Review: Pianist Howard a master of his craft
To hear pianist William Howard perform Frédéric Chopin’s Scherzo No 2 Op 31 B flat minor is well worth leaving a warm home on a chilly Sunday afternoon for the Earl Cameron Theatre, City Hall.
The programme notes describe this work as “ ... unashamedly virtuosic and dramatic music”, with recognition of its “more mediative trio sections”.
With its abrupt, darkly dramatic chord progressions and countless arpeggiated flights around a heart-rendingly gorgeous melody, there is plenty of room for interpretation in this piece.
A return visitor to the Bermuda Festival, Mr Howard’s “superb pianism” as described by Classic CD is apt, but The Independent’s description — “A pianist of quite special lustrousness and versatility,” says it best. He is a specialist of the Romantic period, and this Chopin, his penultimate piece of the evening, was the highlight.
Romance was in the air with a programme that was not only of that period — with just two contemporary exceptions — but as the pianist told the audience, most of the works he would be performing were composed within a 14-year period.
While some pieces were written when the composers were very young and others at the end of their lives, there was none-the-less a golden thread that ran throughout — a lightness of touch, a mastery of composition and many of these performed works were inspired by individuals the composers loved, or for whom they held a deep affection.
Of those was Felix Mendlessohn’s breathtaking Rondo Capriccioso Op 16, dedicated to Delphine can Schauroth, a young pianist with whom the composer was for a time in love. Gorgeous and lyrical, in the hands of Mr Howard this blossoms into a rich, dense crescendo, reverting to an airy caprice before concluding in highly dramatic form.
Chopin’s Ballad No 1 in G Minor Op 23 was the last piece on the programme and is one of his most well known, a beloved waltz that is at times pensive, and at other times filled with angst.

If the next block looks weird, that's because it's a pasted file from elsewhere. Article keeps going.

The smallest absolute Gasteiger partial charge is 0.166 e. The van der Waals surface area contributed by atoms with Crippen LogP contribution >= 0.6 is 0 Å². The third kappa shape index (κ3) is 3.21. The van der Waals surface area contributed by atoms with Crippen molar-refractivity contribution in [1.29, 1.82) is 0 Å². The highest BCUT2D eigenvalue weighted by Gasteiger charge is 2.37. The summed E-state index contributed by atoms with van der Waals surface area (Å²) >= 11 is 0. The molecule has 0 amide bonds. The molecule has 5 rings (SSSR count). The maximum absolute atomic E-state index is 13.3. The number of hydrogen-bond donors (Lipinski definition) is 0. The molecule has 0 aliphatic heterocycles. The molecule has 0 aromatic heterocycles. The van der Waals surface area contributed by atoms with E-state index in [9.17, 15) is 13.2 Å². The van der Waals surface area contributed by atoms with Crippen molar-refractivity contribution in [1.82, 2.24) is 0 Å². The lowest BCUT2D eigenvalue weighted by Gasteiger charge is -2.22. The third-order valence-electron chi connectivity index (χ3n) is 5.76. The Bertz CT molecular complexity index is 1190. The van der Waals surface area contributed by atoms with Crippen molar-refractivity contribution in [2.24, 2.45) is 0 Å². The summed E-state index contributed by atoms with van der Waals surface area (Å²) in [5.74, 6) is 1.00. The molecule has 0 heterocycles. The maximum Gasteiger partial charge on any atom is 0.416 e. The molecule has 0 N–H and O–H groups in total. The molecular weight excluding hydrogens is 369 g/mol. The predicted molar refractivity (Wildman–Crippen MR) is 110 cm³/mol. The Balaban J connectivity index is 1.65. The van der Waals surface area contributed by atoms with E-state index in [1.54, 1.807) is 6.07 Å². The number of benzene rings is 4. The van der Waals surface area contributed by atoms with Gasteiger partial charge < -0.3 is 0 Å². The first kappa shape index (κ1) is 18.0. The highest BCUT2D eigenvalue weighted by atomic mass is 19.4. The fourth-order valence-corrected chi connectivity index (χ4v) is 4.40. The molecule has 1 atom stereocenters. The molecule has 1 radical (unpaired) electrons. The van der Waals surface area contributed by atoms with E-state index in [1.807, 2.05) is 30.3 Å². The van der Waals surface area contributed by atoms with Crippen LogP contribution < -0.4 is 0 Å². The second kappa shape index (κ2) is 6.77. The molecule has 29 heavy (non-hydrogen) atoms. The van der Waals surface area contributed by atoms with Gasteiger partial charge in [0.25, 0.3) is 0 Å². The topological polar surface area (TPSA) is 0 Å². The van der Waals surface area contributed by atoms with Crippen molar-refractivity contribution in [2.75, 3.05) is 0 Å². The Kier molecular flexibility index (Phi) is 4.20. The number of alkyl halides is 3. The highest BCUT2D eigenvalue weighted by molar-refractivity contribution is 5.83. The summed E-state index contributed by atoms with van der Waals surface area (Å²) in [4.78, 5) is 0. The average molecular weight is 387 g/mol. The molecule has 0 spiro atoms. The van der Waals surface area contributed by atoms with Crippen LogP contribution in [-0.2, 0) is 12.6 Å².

It is described as a superbly conceived and executed piece of music, and it is one that provides a pianist of Mr Howard’s extraordinary musicianship and emotional empathy with the period the range to express his “astonishing interpretive powers”, according to one reviewer, and give a performance which left the audience exhilarated.
The programme, though, included some pieces that are not heard very often. The opening pieces were an example; Franz Schubert’s charming 3 Klavierstucke D 946, which addresses a range of musical ideas: light and freely formed, lyrical, sparkling with arpeggios, forboding, frenetic and at times powerful, coupled with Mr Howard’s technical mastery and beautiful phrasing, gave an interesting and gentle introduction to both the pianist and to the programme.
They set the stage for Robert Schumann’s Christmas present to Clara, — his music teacher’s daughter, who was to become his wife. The first of his Bunte Blatter, or “coloured leaves”, and like a snowfall, it was light and bright, with a romantic and lyrical foundation that set the tone for the remainder of his “leaves” — a superbly romantic set of very short pieces — or “small jewels” as Mr Howard describes them, which explore a large range of moods and emotions.
The six that the pianist chose to perform were a cohesive group, which created a musical whole that seemed in the aftermath to be greater than the sum of its parts.
Moving into the modern era, Mr Howard performed two pieces that were composed by his friend and contemporary David Matthews.
The first, a set of four musical portraits that included Mr Howard along with three mutual friends, gave the audience the fascinating experience of seeing how a personality can be described by a piece of music.
Mr Matthews’ astonishing range of ability and level of skill became clear with Mr Howard’s performance of “The Shorter Ring” which is a five-minute synopsis of the four operas in Wagner’s Ring Cycle, a challenge the pianist gave the composer and which was to be a gift for a mutual friend who was a fanatical Wagner fan, he explained.
The result is a clever and amusing fly-past of the operas, an extraordinary performance that required the pianist to make some abrupt musically technical adjustments. As Mr Howard said: “For those of you who don’t know Wagner — well, now you will know everything you will need to hear of him.”
Perhaps that would be enough of Wagner, but I would want to hear a lot more from this pianist before I had heard everything I needed to from him.
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